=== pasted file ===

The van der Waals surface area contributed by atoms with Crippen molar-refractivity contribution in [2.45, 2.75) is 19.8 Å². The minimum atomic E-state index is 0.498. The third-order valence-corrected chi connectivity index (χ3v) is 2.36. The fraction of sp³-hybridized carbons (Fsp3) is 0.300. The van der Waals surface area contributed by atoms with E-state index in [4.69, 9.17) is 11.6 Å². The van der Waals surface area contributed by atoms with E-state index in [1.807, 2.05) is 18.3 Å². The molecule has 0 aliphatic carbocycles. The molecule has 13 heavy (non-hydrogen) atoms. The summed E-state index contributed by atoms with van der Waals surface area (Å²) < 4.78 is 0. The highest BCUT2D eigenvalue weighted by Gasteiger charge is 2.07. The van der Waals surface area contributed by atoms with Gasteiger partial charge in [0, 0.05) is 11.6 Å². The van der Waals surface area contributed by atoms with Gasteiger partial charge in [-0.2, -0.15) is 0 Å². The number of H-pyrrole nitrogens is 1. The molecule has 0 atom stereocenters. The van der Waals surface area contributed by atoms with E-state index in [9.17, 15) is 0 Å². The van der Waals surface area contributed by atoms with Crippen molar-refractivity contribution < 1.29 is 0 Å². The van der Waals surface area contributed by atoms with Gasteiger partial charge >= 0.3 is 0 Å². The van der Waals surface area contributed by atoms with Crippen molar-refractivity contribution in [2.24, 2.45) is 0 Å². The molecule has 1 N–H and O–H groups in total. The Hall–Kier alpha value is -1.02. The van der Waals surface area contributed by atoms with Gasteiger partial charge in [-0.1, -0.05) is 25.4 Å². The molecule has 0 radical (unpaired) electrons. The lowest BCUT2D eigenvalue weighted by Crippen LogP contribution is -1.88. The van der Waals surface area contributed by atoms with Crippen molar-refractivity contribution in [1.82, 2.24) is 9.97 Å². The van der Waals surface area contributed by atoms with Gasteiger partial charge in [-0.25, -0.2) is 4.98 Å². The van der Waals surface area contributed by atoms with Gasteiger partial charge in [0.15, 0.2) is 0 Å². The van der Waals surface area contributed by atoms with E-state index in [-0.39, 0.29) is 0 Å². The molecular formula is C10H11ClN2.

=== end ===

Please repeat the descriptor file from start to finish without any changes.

The van der Waals surface area contributed by atoms with Crippen molar-refractivity contribution in [2.45, 2.75) is 19.8 Å². The minimum atomic E-state index is 0.498. The third-order valence-corrected chi connectivity index (χ3v) is 2.36. The fraction of sp³-hybridized carbons (Fsp3) is 0.300. The van der Waals surface area contributed by atoms with E-state index in [4.69, 9.17) is 11.6 Å². The van der Waals surface area contributed by atoms with E-state index in [1.807, 2.05) is 18.3 Å². The molecule has 0 aliphatic carbocycles. The molecule has 13 heavy (non-hydrogen) atoms. The summed E-state index contributed by atoms with van der Waals surface area (Å²) < 4.78 is 0. The highest BCUT2D eigenvalue weighted by Gasteiger charge is 2.07. The van der Waals surface area contributed by atoms with Gasteiger partial charge in [0, 0.05) is 11.6 Å². The van der Waals surface area contributed by atoms with Gasteiger partial charge in [-0.2, -0.15) is 0 Å². The number of H-pyrrole nitrogens is 1. The molecule has 0 atom stereocenters. The van der Waals surface area contributed by atoms with E-state index in [9.17, 15) is 0 Å². The van der Waals surface area contributed by atoms with Crippen molar-refractivity contribution < 1.29 is 0 Å². The van der Waals surface area contributed by atoms with Gasteiger partial charge >= 0.3 is 0 Å². The van der Waals surface area contributed by atoms with Crippen molar-refractivity contribution in [2.24, 2.45) is 0 Å². The molecule has 1 N–H and O–H groups in total. The Hall–Kier alpha value is -1.02. The van der Waals surface area contributed by atoms with Gasteiger partial charge in [-0.1, -0.05) is 25.4 Å². The molecule has 0 radical (unpaired) electrons. The lowest BCUT2D eigenvalue weighted by Crippen LogP contribution is -1.88. The van der Waals surface area contributed by atoms with Crippen molar-refractivity contribution in [1.82, 2.24) is 9.97 Å². The van der Waals surface area contributed by atoms with Gasteiger partial charge in [-0.25, -0.2) is 4.98 Å². The van der Waals surface area contributed by atoms with Gasteiger partial charge in [0.15, 0.2) is 0 Å². The van der Waals surface area contributed by atoms with E-state index in [-0.39, 0.29) is 0 Å². The molecular formula is C10H11ClN2.